The last day of the conference started out with a sequence of topical talks. First was Massimo D'Elia speaking about Lattice QCD with purely imaginary sources at zero and non-zero temperature. Contrary to what the name might suggest, an imaginary source is a source term that can be coupled ot the action so as to keep e-S real and positive. Examples include an imaginary chemical potential, an imaginary θ term, or an external electromagnetic field with a real magnetic or imaginary electric field strength. Applications include the study of the curvature of the critical line near μ=0 and the nature of the Roberge-Weiss phase transition, and the determination of electric dipole moments and the magnetic properties of nuclear matter.
Next was Tilo Wettig introducing the QPACE 2. QPACE now stands for "QCD Parallel Computing Engine" (as there is no more Cell processor involved). Each compute card consists of four Xeon Phi Knights Corner processors linked by a PCI Express bus and a weak CPU, which is only used for booting. The compute cards use a novel patented "brick" concept and employ an innovative kind of water cooling. Each rack has a peak performance of 310 TFlops. To run optimally on this architecture, codes will need some adjustments employing ideas such as site fusing, half-precision gauge fields, and the use of lattice sizes with prime factors of 3 and 5, but with optimal use of the SIMD units, scaling is almost perfect. A future successor, QPACE 3, will use Knights Landing units instead of the Knights Corner ones, and should achieve a peak performance of 1 TFlop per rack.
This was followed by Masakiyo Kitazawa speaking about measurements of thermodynamics using the gradient flow. The small-flowtime expansion for the gradient flow allows to define a renormalized energy-momentum tensor in terms of the zero-flowtime limit of two flowed dimension-four operators. This has been applied to obtain results for the trace anomaly and the entropy density, but the difficulty lies in finding a plateau region in flow time where both lattice artifacts and finite-volume effects can be neglected, so as to allow a reliable extrapolation to zero flow time.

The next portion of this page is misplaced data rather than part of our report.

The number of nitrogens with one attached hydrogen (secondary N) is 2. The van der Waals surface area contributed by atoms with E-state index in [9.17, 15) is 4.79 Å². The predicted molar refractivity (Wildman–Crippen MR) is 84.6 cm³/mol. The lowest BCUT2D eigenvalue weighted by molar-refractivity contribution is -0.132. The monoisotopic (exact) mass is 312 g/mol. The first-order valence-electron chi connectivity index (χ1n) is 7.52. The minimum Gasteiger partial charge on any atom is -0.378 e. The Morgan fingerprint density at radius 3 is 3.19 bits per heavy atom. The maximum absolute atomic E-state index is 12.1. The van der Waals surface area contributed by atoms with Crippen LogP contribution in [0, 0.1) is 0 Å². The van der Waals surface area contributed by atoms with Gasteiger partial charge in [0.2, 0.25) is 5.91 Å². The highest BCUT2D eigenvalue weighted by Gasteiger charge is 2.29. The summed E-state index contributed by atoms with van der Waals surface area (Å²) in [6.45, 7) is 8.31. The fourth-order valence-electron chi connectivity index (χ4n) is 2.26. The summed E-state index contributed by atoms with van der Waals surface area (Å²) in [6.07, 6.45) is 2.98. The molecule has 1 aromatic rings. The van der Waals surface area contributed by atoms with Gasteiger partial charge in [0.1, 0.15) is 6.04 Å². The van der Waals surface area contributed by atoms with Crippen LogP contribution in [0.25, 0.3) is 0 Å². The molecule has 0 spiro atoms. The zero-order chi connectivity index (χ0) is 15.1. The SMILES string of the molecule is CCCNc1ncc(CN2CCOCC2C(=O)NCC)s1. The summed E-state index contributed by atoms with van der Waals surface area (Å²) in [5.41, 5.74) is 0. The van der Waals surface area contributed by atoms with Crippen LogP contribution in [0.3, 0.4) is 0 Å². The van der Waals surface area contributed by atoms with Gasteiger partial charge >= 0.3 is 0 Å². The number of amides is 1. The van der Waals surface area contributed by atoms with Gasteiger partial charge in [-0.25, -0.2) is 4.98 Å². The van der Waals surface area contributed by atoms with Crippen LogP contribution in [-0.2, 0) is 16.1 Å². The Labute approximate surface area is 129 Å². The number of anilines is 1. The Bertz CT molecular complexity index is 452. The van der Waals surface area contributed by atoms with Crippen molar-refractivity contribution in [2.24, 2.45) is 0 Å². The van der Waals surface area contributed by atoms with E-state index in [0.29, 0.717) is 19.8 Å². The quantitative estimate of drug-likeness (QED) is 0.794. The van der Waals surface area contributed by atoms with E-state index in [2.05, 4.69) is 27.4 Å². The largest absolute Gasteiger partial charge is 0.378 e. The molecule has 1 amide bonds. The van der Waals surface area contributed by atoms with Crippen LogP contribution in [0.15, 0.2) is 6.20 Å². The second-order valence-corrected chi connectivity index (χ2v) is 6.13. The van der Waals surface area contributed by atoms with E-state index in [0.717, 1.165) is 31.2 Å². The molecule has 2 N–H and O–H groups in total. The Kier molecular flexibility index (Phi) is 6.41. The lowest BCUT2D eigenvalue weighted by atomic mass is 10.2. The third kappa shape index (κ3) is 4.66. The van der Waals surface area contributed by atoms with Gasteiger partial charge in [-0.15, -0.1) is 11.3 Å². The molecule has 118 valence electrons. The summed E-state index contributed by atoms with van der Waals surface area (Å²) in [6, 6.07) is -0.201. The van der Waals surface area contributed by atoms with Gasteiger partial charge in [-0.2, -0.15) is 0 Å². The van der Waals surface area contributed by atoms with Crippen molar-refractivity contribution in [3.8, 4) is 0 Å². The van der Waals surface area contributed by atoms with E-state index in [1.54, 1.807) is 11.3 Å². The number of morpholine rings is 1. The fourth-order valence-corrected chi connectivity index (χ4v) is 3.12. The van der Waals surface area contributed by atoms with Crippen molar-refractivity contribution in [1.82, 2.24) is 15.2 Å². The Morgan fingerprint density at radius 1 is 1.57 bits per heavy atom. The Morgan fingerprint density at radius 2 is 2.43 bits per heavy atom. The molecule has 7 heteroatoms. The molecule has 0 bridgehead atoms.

After the coffee break, Chris Sachrajda reviewed the state of the lattice determination of long-distance effects to flavour-changing processes. As no new physics has been discovered by the LHC so far, precision flavour physics is still the most promising avenue in the search for BSM effects. For some quantities in this area, particularly in the field of Kaon physics, long distance effects are of crucial importance. An example is neutral Kaon mass difference ΔmK=mKL-mKS; this involves four-volume integrals over the expectation value of matrix elements of electroweak operators between hadronic states, raising the problem of how to prepare such hadronic states in this context. The problem can be solved by taking the time integral over a largeish interval, but placing the creation and annihilation operators well outside of the corresponding four-volume. The relevant correlation functions also contain terms growing exponentially with the time extent T,
which can be removed by adding suitably tuned terms to the electroweak Hamiltonian. UV divergences are eliminated the GIM mechanism together with the V-A structure of the electroweak currents. With all these theoretical developments in place, a calculation done at unphysical pion and Kaon masses gives a result for ΔmK close to the physical value (which may of course still be a fortuitous coincidence), and exhibits an apparent violation of the OZI rule in that the contribution from the disconnected diagram is very significant to the final result. Another example given was the decay KL->π0l+l-, for which the long-distance effects are known in χPT, and the question addressed by an exploratory study is whether the lattice can do better. Yet another example are the QED corrections to the pion decay constant, which contain IR divergences requiring a proper Bloch-Nordsieck treatment.
After some well-deserved applause for the organizers, the conference closed with the invitation to next year's lattice conference in Kobe, Japan, from 14th to 18th July 2014. The IAC also announced that the 2016 lattice conference will be hosted in Southampton, U.K., in the last week of July 2016.
As I had to fly back to Germany in the evening (a lecture having to be given on Monday), the posting of this and the previous day's summaries was delayed a little by travel and subsequent jetlag, but I am sure my readers will be delighted to know that I got home safe and sound, and with all my luggage intact.